If you have an unpaid air ambulance claim, you may be interested in the recent decision in Lubinski v. CVS Health Welfare Benefit Plan, Case No. 20-cv-89, 2020 WL 6870822 (N.D. Ill. Nov. 24, 2020).
While on vacation in the Dominican Republic, Plaintiff Renatta Lubinski, who had a history of acute leukemia, developed multiple conditions that compromised her respiratory system and kidney function. Doctors determined Lubinski should be transported by air ambulance to receive lifesaving treatment in the United States. Because of her complicated diagnosis and medical history, Lubinski was taken to her local hospital in Illinois, where her own doctors, who cared for her regularly and were familiar with her medical condition, could treat her.
Aerocare Medical Transport System Inc., a company that provides highly specialized international air ambulance transportation services for patients in critical care, flew Lubinski from the Dominican Republic to Miami, Florida, and then from Miami to Evergreen Park, Illinois.
Aerocare charged $242,500 for the first flight and $284,250 for the second flight and submitted two claims for payment to Lubinski’s employee benefit plan, CVS Health Welfare Benefit Plan (CVS Plan), which was administered by Blue Cross and Blue Shield of Illinois (BCBSIL). BCBSIL initially denied Aerocare’s claim.
Aerocare appealed, and BCBS concluded that the first trip from the Dominican Republic to Miami was medically necessary and covered under the plan, but that the second trip from Miami to Evergreen Park was not. Aerocare was reimbursed $30,000 out of $242,500 and its second appeal for more money was denied. Under Lubinski’s employee benefit plan, air ambulance transportation was covered at a rate of 80% minus a deductible.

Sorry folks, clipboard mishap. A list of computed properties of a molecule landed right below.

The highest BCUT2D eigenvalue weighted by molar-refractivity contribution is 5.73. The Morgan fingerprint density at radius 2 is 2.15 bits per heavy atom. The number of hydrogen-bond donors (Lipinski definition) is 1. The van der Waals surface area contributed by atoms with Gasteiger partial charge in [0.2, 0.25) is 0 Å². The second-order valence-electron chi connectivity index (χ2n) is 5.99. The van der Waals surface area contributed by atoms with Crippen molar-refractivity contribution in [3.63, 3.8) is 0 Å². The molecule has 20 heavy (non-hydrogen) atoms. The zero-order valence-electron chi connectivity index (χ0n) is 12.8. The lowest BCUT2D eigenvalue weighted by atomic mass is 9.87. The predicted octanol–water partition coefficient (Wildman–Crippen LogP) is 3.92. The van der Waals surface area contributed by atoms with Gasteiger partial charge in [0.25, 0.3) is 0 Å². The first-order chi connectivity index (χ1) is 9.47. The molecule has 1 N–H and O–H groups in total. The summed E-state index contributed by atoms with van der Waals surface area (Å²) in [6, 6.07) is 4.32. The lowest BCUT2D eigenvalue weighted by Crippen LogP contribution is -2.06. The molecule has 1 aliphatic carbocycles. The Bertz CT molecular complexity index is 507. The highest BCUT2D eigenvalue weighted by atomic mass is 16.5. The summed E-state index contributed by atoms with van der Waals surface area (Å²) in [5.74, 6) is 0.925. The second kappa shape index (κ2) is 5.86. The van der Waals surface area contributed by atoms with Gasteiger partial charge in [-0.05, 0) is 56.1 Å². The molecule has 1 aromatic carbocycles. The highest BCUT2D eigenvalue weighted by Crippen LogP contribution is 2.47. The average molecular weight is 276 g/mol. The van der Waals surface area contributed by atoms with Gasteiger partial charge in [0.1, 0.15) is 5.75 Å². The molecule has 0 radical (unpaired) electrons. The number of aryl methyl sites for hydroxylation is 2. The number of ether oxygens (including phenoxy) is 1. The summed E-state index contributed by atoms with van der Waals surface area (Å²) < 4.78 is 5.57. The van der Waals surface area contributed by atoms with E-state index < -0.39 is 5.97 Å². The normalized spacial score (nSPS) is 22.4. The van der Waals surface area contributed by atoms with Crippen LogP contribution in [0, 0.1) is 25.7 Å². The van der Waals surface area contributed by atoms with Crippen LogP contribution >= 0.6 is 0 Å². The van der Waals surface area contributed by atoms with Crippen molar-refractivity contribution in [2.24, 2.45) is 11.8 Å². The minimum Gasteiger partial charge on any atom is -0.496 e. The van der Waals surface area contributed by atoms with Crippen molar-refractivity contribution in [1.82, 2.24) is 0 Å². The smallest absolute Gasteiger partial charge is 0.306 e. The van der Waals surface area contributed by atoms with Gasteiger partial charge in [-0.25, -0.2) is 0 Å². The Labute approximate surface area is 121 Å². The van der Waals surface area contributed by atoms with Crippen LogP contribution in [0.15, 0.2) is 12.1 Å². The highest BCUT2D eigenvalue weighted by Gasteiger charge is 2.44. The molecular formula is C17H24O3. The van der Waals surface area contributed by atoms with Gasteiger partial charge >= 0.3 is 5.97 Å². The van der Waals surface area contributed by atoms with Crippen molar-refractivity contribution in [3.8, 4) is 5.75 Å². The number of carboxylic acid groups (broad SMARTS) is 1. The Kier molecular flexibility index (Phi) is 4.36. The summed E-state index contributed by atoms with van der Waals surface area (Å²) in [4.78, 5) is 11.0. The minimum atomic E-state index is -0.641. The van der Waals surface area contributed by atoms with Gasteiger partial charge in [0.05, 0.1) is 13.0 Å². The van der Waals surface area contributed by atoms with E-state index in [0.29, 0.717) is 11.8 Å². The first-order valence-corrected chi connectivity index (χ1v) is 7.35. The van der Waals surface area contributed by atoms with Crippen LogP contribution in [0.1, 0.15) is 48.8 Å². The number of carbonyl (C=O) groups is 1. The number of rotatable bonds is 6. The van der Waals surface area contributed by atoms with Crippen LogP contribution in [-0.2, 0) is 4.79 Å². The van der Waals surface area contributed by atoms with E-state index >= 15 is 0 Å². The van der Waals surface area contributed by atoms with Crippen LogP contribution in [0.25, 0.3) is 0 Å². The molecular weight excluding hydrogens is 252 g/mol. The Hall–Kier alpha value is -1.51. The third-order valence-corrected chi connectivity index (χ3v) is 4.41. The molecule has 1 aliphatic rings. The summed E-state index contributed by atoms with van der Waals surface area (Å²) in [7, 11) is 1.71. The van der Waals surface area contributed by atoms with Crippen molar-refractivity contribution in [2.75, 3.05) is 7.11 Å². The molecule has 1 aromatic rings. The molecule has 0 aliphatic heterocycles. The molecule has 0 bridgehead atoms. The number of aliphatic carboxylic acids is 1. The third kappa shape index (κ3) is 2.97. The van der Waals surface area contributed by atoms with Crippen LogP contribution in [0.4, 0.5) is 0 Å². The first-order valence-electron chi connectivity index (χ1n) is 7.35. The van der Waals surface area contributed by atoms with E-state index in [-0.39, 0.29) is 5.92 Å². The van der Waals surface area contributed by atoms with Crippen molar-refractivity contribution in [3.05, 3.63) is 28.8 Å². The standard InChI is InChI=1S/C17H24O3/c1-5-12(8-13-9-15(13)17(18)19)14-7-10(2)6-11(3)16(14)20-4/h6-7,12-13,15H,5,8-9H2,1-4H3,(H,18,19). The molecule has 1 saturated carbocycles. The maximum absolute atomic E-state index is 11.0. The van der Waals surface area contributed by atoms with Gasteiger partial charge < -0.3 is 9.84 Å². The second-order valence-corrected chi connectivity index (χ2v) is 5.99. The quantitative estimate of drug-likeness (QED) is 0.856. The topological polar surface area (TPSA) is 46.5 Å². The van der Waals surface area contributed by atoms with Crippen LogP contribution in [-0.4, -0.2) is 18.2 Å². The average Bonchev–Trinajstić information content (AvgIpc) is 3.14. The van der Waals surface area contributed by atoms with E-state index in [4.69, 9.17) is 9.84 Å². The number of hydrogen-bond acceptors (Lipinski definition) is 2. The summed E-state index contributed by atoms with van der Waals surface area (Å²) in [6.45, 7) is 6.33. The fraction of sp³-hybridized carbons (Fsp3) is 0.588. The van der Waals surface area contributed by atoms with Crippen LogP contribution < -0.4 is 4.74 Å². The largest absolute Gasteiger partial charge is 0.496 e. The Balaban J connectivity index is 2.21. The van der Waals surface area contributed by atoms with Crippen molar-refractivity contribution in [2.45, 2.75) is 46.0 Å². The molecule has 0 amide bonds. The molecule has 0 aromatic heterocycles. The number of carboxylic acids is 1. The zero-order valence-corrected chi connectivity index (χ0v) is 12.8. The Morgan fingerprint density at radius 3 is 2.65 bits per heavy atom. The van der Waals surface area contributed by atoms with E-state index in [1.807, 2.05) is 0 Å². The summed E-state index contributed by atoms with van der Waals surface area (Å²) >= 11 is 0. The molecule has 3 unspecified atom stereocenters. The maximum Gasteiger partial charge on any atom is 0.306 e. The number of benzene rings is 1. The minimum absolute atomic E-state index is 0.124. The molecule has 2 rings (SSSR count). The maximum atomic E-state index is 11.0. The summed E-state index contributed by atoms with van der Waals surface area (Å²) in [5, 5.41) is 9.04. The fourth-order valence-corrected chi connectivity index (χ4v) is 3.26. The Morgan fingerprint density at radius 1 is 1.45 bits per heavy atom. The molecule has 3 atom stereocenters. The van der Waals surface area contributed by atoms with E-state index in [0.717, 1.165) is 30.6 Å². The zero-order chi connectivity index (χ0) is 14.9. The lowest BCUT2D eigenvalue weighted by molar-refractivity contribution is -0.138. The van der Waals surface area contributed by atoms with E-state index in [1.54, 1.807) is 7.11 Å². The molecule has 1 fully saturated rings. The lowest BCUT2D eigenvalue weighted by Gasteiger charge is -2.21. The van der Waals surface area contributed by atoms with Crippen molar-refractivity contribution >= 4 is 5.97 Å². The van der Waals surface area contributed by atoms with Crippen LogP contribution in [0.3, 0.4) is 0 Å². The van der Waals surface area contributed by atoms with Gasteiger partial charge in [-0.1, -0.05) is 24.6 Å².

Aerocare initiated this lawsuit, seeking to recover payment for both trips, pre-judgment interest, and attorney’s fees. Defendants filed a motion to dismiss arguing (1) that the anti-assignment clause in the plan document precluded Aerocare’s claim and (2) that Aerocare failed to state a claim for relief. In response to the first argument, Lubinski replaced Aerocare as the plaintiff. This left defendants’ second argument for review.
As is typical in claims relating to air ambulance transport, the dispute usually revolves around the plan’s definitions of “eligible” or “allowed” charges to determine the rate of reimbursement for the services provided. Here, Lubinski alleged her benefit plan covered air ambulance transportation at a rate of 80% minus a deductible. But the Court objected to Lubinski not specifically alleging what the 80% applied to.
The plan document stated that benefits for ambulance transportation would be provided at 80% of the “Eligible Charge” or 80% of the “Maximum Allowance.” For out-of-network providers, “Eligible Charge” and “Maximum Allowance” meant the lesser of the provider’s billed charges or a rate determined by BCBS based on Medicare. If there were no facilities in the local area, coverage for ambulance transportation was limited to the closest facility that could provide the necessary service.
Interestingly, it does not appear that Plaintiff had obtained a copy of the plan prior to filing the operative allegations in the Complaint Therefore, the Court relied on Defendants’ submission on its motion to dismiss, to the Summary Plan Description which defined these key provider reimbursement provisions.
The Court dismissed Plaintiff’s Complaint without prejudice holding that Lubinski’s allegations of underpayment were insufficient. Lubinski had failed to meet her burden of showing that the closest hospital that could treat her was her local hospital in Illinois and not a hospital in the first major city the air ambulance took her—Miami.
This case highlights how difficult air ambulance claims can be especially when it does not appear that Plaintiff or the air ambulance provider had requested or obtained the applicable plan documents containing relevant and vital provisions pertaining to rate of reimbursement and air ambulance claims specifically. Most policies have provisions dealing with air ambulance travel.
What is most troubling about these cases is that air ambulance claims are often predicated on unanticipated emergency situations in which an insured is in vital need of immediate care and is stranded in a foreign jurisdiction. It is essentially an unforgiving proposition to be in this situation and to not know exactly what the long-term, downstream financial impacts of expensive air ambulance travel will end up being. As this case demonstrates, air ambulance travel provisions are very restrictive and can often leave consumers out of pocket or in debt six figures.